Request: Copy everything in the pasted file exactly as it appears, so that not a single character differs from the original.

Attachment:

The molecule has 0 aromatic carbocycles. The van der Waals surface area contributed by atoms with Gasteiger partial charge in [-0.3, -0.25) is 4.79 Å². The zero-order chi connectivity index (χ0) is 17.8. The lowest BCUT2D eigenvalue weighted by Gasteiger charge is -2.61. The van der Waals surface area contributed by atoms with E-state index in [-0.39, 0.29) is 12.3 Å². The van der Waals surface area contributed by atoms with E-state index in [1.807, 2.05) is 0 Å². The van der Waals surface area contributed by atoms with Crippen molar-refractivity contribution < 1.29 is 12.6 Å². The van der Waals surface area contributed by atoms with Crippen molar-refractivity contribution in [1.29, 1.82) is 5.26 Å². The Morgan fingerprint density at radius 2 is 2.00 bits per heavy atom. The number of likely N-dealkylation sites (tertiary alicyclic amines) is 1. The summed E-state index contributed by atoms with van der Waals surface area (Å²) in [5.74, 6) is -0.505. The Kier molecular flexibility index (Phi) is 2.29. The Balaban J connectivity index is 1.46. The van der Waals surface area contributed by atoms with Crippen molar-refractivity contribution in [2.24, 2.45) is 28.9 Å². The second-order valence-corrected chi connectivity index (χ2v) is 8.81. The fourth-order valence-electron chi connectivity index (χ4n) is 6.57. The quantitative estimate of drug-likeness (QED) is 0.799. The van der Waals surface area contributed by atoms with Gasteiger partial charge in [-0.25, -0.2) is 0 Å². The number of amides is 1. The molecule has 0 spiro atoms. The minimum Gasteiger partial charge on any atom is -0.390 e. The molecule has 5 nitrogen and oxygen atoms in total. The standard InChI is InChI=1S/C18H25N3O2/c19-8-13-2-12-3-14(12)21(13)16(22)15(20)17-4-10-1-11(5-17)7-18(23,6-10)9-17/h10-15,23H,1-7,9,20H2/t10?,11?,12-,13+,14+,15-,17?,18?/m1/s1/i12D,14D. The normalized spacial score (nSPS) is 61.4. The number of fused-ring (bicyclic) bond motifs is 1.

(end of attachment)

The molecule has 0 aromatic carbocycles. The van der Waals surface area contributed by atoms with Gasteiger partial charge in [-0.3, -0.25) is 4.79 Å². The zero-order chi connectivity index (χ0) is 17.8. The lowest BCUT2D eigenvalue weighted by Gasteiger charge is -2.61. The van der Waals surface area contributed by atoms with E-state index in [-0.39, 0.29) is 12.3 Å². The van der Waals surface area contributed by atoms with E-state index in [1.807, 2.05) is 0 Å². The van der Waals surface area contributed by atoms with Crippen molar-refractivity contribution < 1.29 is 12.6 Å². The van der Waals surface area contributed by atoms with Crippen molar-refractivity contribution in [1.29, 1.82) is 5.26 Å². The Morgan fingerprint density at radius 2 is 2.00 bits per heavy atom. The number of likely N-dealkylation sites (tertiary alicyclic amines) is 1. The summed E-state index contributed by atoms with van der Waals surface area (Å²) in [5.74, 6) is -0.505. The Kier molecular flexibility index (Phi) is 2.29. The Balaban J connectivity index is 1.46. The van der Waals surface area contributed by atoms with Crippen molar-refractivity contribution in [2.24, 2.45) is 28.9 Å². The second-order valence-corrected chi connectivity index (χ2v) is 8.81. The fourth-order valence-electron chi connectivity index (χ4n) is 6.57. The quantitative estimate of drug-likeness (QED) is 0.799. The van der Waals surface area contributed by atoms with Gasteiger partial charge in [-0.25, -0.2) is 0 Å². The number of amides is 1. The molecule has 0 spiro atoms. The minimum Gasteiger partial charge on any atom is -0.390 e. The molecule has 5 nitrogen and oxygen atoms in total. The standard InChI is InChI=1S/C18H25N3O2/c19-8-13-2-12-3-14(12)21(13)16(22)15(20)17-4-10-1-11(5-17)7-18(23,6-10)9-17/h10-15,23H,1-7,9,20H2/t10?,11?,12-,13+,14+,15-,17?,18?/m1/s1/i12D,14D. The normalized spacial score (nSPS) is 61.4. The number of fused-ring (bicyclic) bond motifs is 1.